Gomix and the Evolution of PaaS
Once upon a time, a long time ago, like all the way back in the 90s… the internet as we know it began to emerge. Back then we didn’t just visit a few sites or apps every day — there used to be tons of new, interesting and weird things made by people, companies, and communities.
If you found a website that you liked, you could just ‘view source’ and see the code used to build it. Creating your own site, however, was harder.
You had to run a web server on your own hardware and open it up to the internet. This could be expensive, and if you didn’t know what you were doing your server could end up being the target of spammers and ne’er do wells. So some smart folks began to offer web hosting services where you could rent space on a server that they ran instead.
Now all you had to do to run your own site was upload your files with FTP, make changes, and save them back to the server while refreshing your browser to see them. It wasn’t pretty, but it worked.
This was the start of “Infrastructure as a Service” offerings. The model was: click, get server, configure, deploy and scale. And that worked better… until it didn’t. When it broke you had to play Sys Admin, and if it suddenly got popular then your site would go down or you’d get a huge hosting bill. So some other smart folks began to offer to manage and scale the services on top of providing servers, and “Platform as a Service” (PaaS) was born.
Fotango is widely credited with launching the world’s first PaaS back in 2005, but soon everyone from Amazon to Google, IBM and Microsoft had all launched their own services. Nowadays these are powerful platforms aimed at professional developers with a model of: click, get server, configure, deploy. But have you seen the AWS dashboard lately? It’s acronym soup. There’s S3, SNS, RDS, and of course DynamoDB, SES, SQS, EC2, and it goes on. But while it’s great that these services are available, most of us won’t ever need to use many of them.
So that has been how PaaS has evolved to date — almost entirely along a technological axis. They’ve become increasingly powerful but at the cost of alienating all but power users.
The problem with that is, it’s not just professional developers who have ideas and want to use code to solve problems and create stuff. In fact, there are only an estimated 12M professional developers in the world, yet 45M people hit Stack Overflow each month looking to solve their coding problems.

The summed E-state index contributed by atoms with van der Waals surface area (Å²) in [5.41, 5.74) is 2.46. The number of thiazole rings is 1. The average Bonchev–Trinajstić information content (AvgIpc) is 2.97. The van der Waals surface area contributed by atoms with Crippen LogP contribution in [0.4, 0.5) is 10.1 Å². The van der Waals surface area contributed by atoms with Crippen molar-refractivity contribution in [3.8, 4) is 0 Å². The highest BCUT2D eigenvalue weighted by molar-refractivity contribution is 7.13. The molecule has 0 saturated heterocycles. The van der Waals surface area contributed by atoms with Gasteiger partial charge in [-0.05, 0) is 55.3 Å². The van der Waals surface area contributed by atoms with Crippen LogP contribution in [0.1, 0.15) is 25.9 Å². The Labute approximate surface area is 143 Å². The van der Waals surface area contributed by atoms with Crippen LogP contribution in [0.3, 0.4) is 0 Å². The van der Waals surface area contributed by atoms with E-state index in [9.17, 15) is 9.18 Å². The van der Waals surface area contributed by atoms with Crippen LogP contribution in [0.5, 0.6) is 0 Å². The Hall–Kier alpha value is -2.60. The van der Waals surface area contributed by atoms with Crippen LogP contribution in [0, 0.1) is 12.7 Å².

And our modern view of who a coder is has proven to be just as alienating. The makeup of coders has rapidly changed over the last 30 to 40 years, the result of which has left whole groups of people underrepresented in tech.
This is where Gomix can make a difference.
Gomix exists to make coding — creating apps, bots and sites — more human and accessible. We’re proud of the underlying tech, but you don’t have to know it to use and enjoy the platform. We think of it as being a bit like IRC — it’s a great technology, but what it needed was a Slack type offering to drive that type of thing into the hands of a much wider audience.
So Gomix provides almost all the core benefits professional devs get from AWS et al. just without complex configuration and the overhead of keeping track of lots of moving pieces. It frees professional developers to focus on their unique talents and welcomes a whole new group of users — perhaps an order of magnitude more users — to join in. While both groups are still able to leverage the full power and flexibility of code, just in a more usable manner.
The creation of Gomix is another stage in the evolution of PaaS, and one that differentiates us from other PaaS offerings, like Heroku, Engine Yard, etc. They do a good job of hosting apps that are already built with a model that’s more like: click, get server, deploy. But unlike Gomix, they don’t provide the ability to discover new toolkits, to remix working apps, or to collaborate in a live environment with other developers.
The Gomix model is: just click. And in that respect, we have much in common with developer playgrounds like CodePen and JSFiddle. They too are fun for trying things out, and a nice way for developers to share ideas. But they don’t provide any ability to run back-end code, which greatly limits the types of things that you can build with them. What’s more, key features like realtime collaboration between multiple users are often limited to only paying users, putting up a barrier for educational use or simple pair-programming scenarios.
By providing working example apps to remix, a code editor to modify them, instant hosting and deployment — anybody can build a web app on Gomix, for free. We are breaking down the barriers that have hitherto restricted coding to just code monkeys, and we’re opening coding up to a wider audience by making coding itself more human. If that has the effect of helping to change our idea of who a coder is, or can be, then that will be an evolutionary step in the right direction.